- Other Documentsyou may receive include additional disclosures and declarations about water heaters, smoke detectors, seismic shut-offs, earthquake prepareness, etc.
- Repairs Negotiation - It is quite common for you to find 'problems' with the property that you didn't expect when you first walked through the property. A standard California purchase contract includes the ability for a buyer to cancel a purchase contract based on inspection findings. If you like the property and still want to buy it is common to have your agent ask the seller to complete repairs or to modify the purchase price. They may or may not agree but it doesn't hurt to ask - just be prepared to hear 'no' as the seller has that right.
- Pulling-the-Trigger - Your original offer most likely had contingencies for inspection, financing and appraisal with releases of these contingencies to be completed with a certain period of time, typically 17 days. Usually these contingencies are 'actively' released by completing and signing a form stating that the buyer is releasing the contingency. Once a contingency is released, the initial deposit that you as the buyer put into escrow is at risk if you should fail to complete the purchase. Contingency release is pretty much the pull-the-trigger event in a purchase, so if you are having concerns still at this point, have a calm, thoughtful conversation with your agent to get the issues resolved.
The Finish Line is in Sight
- Insurance - Once you are releasing your contingencies, you should start the process of deciding on an insurance company to provide homeowners insurance. Start with your current insurance carrier but be sure to check out other companies as prices do vary.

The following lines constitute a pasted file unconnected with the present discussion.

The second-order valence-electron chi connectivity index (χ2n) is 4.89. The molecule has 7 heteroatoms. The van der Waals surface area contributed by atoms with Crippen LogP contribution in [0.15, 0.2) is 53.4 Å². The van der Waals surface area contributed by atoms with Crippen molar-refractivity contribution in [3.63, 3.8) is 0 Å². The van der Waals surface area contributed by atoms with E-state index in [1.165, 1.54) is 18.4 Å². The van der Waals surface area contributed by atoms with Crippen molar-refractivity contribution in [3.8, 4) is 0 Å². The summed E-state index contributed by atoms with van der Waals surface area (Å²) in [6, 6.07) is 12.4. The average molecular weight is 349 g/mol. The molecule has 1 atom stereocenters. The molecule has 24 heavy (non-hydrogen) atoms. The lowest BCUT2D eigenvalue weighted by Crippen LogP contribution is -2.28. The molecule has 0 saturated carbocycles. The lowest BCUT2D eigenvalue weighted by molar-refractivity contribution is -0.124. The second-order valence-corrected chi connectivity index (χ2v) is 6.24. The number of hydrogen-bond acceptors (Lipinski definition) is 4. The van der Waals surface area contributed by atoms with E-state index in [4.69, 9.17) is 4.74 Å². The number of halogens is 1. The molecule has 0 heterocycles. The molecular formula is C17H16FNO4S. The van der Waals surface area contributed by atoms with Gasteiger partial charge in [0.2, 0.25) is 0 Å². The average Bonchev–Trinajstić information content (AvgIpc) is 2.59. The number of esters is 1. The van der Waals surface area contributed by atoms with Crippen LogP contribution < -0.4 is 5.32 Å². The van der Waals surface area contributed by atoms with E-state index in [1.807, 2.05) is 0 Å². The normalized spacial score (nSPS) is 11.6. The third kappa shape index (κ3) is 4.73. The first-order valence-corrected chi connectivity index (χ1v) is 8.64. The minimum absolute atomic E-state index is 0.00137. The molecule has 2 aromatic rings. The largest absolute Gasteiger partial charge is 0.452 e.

- Underwriting - Your loan officer will prepare your loan file for review by an 'underwriter'. The underwriter will carefully review the file to ensure that all is in order and if it is will issue an approval but usually 'subject to' some conditions. These conditions usually are in two categories, prior to 'docs' and prior to 'funding'. Anything that is prior to docs needs to be resolved before the lender will issue the trust deed in your name. Prior to funding conditions are items that need to be completed before your lender will send the money to escrow.
- Doc Signing- This is when you really start to get excited - and maybe a little scared again. 'Doc Siging' is the process of signing all the documents prepared by your lender as part of your purchase. There are usually a whole lot of papers to be signed but the most important one to look out for is your mortgage note. This explains the terms of the loan, when payments are due and what happens if you do not fulfill your obligations under the note. Take the time to read this and to understand it. Another important document to review is the estimated settlement statement which is an estimate of what the final accounting will look like. Compare it to the Good Faith Estimate (GFE) which your lender provided you early on in the transaction and make sure that everything makes sense to you. Doc signing typically happens at the escrow office or at a location convenient for you with a mobile notary service.
- Loan Funding - The estimated settlement statement that you receive in escrow will tell you how much more money you need to 'bring in to escrow' in order to buy the property. Make sure that you obtain this money in a way that will not hold up the transaction - personal checks need to clear - so go with a bank money order or a wire transfer. Your lender will review all documents that you signed at escrow and once satisfied they will 'fund' the loan and send the money to escrow.
- Recording - The final step is the recording of the deed at the County courthouse. This step is the public declaration that you are the new owner and once the recording is 'confirmed' as completed you are notified and you are now a homeowner!
Keep in mind that YOUR agent will be a critical partner in your home-buying process. If you are contemplating a purchase in the Inland Empire and haven't already selected an agent to help you, please give me a call for a no-obligation interview!